On 26 May and 26 June 2015, the people of Burundi will vote in legislative and presidential elections.
“I am concerned about the growing tensions in the country and reports that violence ahead of the elections may escalate which could lead to the commission of serious crimes falling within the jurisdiction of the International Criminal Court (“ICC” or “Court”),” prosecutor Fatou Bensouda said in a statement.
Burundi has been a State Party of the ICC since 2004.
The ICC was established to try those accused of committing the most serious crimes of concern to the international community, namely crimes against humanity, war crimes and genocide when the state(s) concerned fail to do so.
As witnessed in Kenya and Côte d’Ivoire, electoral competition, when gone astray, can trigger large-scale crimes falling under the jurisdiction of the ICC.
“In such instances, my Office will not hesitate to open investigations in accordance with the criteria set by the Rome Statute,” she added.
She warned that any person who incites or engages in acts of mass violence including by ordering, requesting, encouraging or contributing in any other manner to the commission of crimes within ICC’s jurisdiction is liable to prosecution before the Court.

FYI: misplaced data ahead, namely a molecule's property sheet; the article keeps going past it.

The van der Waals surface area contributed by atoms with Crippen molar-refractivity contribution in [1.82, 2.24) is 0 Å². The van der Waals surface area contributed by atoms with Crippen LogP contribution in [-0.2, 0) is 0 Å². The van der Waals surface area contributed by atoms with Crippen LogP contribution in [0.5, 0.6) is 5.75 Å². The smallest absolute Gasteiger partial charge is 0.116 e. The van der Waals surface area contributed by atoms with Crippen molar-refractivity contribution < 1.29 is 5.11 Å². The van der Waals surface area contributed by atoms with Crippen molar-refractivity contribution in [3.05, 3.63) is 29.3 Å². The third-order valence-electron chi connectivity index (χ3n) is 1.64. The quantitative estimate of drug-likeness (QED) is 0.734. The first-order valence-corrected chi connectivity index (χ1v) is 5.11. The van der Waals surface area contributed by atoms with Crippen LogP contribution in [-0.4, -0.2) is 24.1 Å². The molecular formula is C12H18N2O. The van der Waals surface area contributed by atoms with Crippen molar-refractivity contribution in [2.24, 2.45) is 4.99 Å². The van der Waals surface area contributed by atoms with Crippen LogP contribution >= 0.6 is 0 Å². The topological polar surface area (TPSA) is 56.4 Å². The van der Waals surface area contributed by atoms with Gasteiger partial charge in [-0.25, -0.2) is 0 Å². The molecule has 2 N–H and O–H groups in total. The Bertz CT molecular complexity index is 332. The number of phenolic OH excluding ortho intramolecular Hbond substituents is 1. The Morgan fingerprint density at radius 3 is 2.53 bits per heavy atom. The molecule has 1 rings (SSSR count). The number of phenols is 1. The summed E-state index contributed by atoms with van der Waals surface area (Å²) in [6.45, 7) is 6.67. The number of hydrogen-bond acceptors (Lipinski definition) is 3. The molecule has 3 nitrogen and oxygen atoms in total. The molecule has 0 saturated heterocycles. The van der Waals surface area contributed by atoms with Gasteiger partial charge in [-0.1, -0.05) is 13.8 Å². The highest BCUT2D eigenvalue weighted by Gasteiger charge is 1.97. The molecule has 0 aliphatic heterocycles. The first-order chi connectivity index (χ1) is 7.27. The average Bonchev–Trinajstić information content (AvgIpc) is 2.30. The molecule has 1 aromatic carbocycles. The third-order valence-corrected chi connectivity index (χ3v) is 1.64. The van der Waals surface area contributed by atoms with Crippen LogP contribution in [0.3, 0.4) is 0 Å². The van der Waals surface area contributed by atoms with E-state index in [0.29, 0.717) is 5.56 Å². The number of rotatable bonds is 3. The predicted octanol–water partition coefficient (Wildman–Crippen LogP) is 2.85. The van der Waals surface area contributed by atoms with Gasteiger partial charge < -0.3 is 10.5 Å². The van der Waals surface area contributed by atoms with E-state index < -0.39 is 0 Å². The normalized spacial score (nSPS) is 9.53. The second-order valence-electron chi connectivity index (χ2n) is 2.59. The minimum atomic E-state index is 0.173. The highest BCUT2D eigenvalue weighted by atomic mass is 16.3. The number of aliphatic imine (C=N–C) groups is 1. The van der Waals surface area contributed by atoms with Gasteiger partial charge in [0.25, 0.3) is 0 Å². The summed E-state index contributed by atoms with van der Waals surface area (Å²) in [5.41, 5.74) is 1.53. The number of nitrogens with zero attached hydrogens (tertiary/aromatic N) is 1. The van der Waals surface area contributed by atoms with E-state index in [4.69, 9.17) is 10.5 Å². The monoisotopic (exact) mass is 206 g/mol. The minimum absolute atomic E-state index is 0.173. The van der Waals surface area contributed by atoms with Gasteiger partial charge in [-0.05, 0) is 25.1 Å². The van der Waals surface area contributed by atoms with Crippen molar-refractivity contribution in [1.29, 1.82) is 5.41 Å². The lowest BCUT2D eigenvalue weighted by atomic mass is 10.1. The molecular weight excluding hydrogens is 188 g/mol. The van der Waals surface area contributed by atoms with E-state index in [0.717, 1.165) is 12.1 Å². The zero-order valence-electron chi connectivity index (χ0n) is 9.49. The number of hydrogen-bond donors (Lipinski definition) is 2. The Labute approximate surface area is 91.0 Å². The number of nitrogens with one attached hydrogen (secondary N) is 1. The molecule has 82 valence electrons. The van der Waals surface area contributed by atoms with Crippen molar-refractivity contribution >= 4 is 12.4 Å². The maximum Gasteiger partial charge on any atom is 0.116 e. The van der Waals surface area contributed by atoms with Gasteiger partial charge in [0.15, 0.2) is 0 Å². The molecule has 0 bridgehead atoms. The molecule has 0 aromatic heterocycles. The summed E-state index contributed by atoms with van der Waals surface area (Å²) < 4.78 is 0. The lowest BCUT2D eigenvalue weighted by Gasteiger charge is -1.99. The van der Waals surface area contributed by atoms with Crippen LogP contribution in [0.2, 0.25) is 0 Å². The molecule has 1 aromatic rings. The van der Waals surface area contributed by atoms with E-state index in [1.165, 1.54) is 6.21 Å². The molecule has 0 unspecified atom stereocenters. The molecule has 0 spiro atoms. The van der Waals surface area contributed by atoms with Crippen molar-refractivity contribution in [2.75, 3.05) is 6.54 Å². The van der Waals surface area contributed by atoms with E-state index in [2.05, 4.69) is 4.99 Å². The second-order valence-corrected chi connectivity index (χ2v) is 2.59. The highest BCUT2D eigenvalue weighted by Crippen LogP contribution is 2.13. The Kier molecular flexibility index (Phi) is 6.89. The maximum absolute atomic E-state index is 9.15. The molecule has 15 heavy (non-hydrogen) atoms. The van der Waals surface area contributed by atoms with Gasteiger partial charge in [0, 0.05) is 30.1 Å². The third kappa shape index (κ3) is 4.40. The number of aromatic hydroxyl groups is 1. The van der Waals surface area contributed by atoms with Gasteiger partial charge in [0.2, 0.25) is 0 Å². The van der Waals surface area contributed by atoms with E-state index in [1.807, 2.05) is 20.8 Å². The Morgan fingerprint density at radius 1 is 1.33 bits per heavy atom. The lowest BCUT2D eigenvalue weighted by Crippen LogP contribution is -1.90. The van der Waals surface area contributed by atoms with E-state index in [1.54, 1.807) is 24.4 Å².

The primary responsibility to investigate and prosecute perpetrators of mass crimes falls, in the first instance, on the national authorities.
“That failing, however, no one should doubt my resolve to investigate and prosecute individuals responsible for committing crimes under ICC jurisdiction.”
Electoral violence is by no means inevitable.
The recent elections in Nigeria have shown how commitment to peaceful elections by the electoral candidates can prevent mass violence.
Political leaders in Burundi are equally responsible for ensuring the peaceful conduct of elections and that their supporters refrain from violence – before, during and after the elections, Bensouda continued.
“My Office, in accordance with its mandate under the Rome Statute, will be closely following developments in Burundi in the weeks to come and record any instance of incitement or resort to violence.”
The Office of the Prosecutor of the ICC conducts independent and impartial investigations and prosecution of the crimes of genocide, crimes against humanity and war crimes.
The Office of the Prosecutor has opened investigations in: Uganda; Democratic Republic of the Congo; Darfur, Sudan; Central African Republic; Kenya; Libya; Côte d’Ivoire and Mali.
The Office is also conducting preliminary examinations relating to the situations in Afghanistan, Colombia, Georgia, Guinea, Honduras, Iraq, Nigeria, Ukraine and Palestine.